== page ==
Relying on your mom to give you your insulin injections has its disadvantages, especially when she's mad at you and hasn't taken (what she called) her "nerve pills." Like the time I got mud on her freshly cleaned kitchen floor and later when she gave me my shot, she wiggled and twisted the needle around in my arm before pushing in the insulin. She swore her hand was slippery from floor wax, but I knew better.
As I indicated in yesterday's post, it took me a while before I learned to give myself my own insulin injection. I really wanted to do it myself, but I couldn't pull the trigger, so to speak. You see, the nurses in the hospital taught me to JAB the needle into my skin. It was like throwing a dart, except you don't let go. I tried over and over: 1 ... 2 ... 3 ... and every time my JAB would stop just short of my skin. So Mom would graciously give me my shot ... again, and I'd try again next time.
This went on for a couple years, until I went to Camp Hamwi.
Postcard home from Camp Hamwi, Central Ohio, circa early 1970s
Camp Hamwi was the diabetes camp I attended for three years. It was a typical summer camp with cabins, a swimming pool, and a creepy camp counselor named Al.* The camp was for juvenile diabetics but it included pretty normal camp activities: kayaking in the lake, hikes in the woods, and late-night spin-the-bottle games. Of course, I and my other 13- and 14-year-old cabin mates got to sleep by singing the classic camp song, "99 Bottles of Beer on the Wall." The camp counselors taught us about testing regularly, eating right, and getting enough exercise each day. They must have forgotten the warning about how bad it is for juvenile diabetics to drink that much beer.
Each day, I saw my fellow campers all giving themselves their shots, which gave me motivation, but it was HOW they were putting the needle in that helped me most. They didn't JAB; they simply put the end of the needle against the skin and gave it a little push. So I tried it and ... success!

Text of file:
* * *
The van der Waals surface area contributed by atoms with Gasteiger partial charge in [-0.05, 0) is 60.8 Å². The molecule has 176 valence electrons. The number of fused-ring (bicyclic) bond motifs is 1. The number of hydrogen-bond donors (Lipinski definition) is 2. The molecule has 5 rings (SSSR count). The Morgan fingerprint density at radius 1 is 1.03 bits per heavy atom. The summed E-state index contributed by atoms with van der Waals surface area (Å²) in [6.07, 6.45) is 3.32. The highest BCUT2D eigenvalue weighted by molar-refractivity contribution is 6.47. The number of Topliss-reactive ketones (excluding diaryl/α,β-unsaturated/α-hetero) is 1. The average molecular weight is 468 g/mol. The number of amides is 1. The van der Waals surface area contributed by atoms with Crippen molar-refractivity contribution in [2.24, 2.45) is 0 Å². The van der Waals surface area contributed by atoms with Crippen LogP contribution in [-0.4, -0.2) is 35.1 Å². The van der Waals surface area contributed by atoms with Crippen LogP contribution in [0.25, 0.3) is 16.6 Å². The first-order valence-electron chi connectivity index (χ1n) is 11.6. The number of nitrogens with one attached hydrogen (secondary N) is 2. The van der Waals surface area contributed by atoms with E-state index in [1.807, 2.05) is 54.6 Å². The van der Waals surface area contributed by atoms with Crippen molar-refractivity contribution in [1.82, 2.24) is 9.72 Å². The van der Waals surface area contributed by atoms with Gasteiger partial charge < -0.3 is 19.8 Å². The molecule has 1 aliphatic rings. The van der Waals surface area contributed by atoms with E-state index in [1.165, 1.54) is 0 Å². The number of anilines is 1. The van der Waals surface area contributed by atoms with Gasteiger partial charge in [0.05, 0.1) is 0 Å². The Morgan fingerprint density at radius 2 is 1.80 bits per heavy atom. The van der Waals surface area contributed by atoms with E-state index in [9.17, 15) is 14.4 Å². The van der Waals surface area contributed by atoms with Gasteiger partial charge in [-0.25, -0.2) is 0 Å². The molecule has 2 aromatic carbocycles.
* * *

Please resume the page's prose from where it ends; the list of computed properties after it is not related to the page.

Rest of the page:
I was so excited I wrote a letter to my family:
Dear Mom, Dad, & Others,
Finally for the FIRST time ever, I gave my self my own shot and nobody helped me! I just stuck it in. Having a GREEEEAAAAAT time here and learning a lot.
Have to be saying bye till Saturday unless you decide not to pick me up. Maybe that's better, but I HOPE not!
(Thirty years later: After my mom passed away in 2001, my siblings and I were going through her keepsakes, and I found the letter. Mom had kept it all those years.)
The camp counselors rewarded me for giving my own shot by putting me in charge of the bonfire that night. They rebuilt the camp the following year, but no one has seen Al ever since.
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See the rest of the posts in my series about the Highs and Lows of Living with Diabetes or make comments on this post HERE.
* NOTE: In general, the events of this post are true, but parts have been fictionalized. Camp Hamwi was a great place with no creepy counselors or underaged drinking, so go ahead and send your kids there. I'm sure they'll love it. By the way, I now wear a pod but when I do give myself a shot I still do it like I learned at camp. Also, I still enjoy bonfires and playing spin the bottle, but the latter only with my wife.